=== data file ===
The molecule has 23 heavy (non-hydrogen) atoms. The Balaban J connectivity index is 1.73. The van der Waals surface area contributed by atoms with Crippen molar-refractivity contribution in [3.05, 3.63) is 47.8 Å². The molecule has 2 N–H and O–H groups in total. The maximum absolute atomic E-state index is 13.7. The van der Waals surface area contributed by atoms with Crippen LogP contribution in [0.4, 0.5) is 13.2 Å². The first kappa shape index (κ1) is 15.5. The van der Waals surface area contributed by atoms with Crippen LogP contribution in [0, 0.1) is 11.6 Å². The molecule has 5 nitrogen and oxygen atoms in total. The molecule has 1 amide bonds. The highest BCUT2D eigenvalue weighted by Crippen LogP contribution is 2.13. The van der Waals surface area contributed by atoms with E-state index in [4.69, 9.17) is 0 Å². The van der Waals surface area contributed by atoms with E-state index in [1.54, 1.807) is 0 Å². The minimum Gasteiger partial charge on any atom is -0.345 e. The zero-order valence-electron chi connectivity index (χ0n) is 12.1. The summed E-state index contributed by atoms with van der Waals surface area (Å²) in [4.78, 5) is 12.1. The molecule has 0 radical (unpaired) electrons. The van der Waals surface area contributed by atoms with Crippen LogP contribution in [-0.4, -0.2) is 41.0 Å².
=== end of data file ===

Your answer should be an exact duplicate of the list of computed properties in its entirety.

The molecule has 23 heavy (non-hydrogen) atoms. The Balaban J connectivity index is 1.73. The van der Waals surface area contributed by atoms with Crippen molar-refractivity contribution in [3.05, 3.63) is 47.8 Å². The molecule has 2 N–H and O–H groups in total. The maximum absolute atomic E-state index is 13.7. The van der Waals surface area contributed by atoms with Crippen LogP contribution in [0.4, 0.5) is 13.2 Å². The first kappa shape index (κ1) is 15.5. The van der Waals surface area contributed by atoms with Crippen LogP contribution in [0, 0.1) is 11.6 Å². The molecule has 5 nitrogen and oxygen atoms in total. The molecule has 1 amide bonds. The highest BCUT2D eigenvalue weighted by Crippen LogP contribution is 2.13. The van der Waals surface area contributed by atoms with E-state index in [4.69, 9.17) is 0 Å². The van der Waals surface area contributed by atoms with E-state index in [1.54, 1.807) is 0 Å². The minimum Gasteiger partial charge on any atom is -0.345 e. The zero-order valence-electron chi connectivity index (χ0n) is 12.1. The summed E-state index contributed by atoms with van der Waals surface area (Å²) in [4.78, 5) is 12.1. The molecule has 0 radical (unpaired) electrons. The van der Waals surface area contributed by atoms with Crippen LogP contribution in [-0.4, -0.2) is 41.0 Å².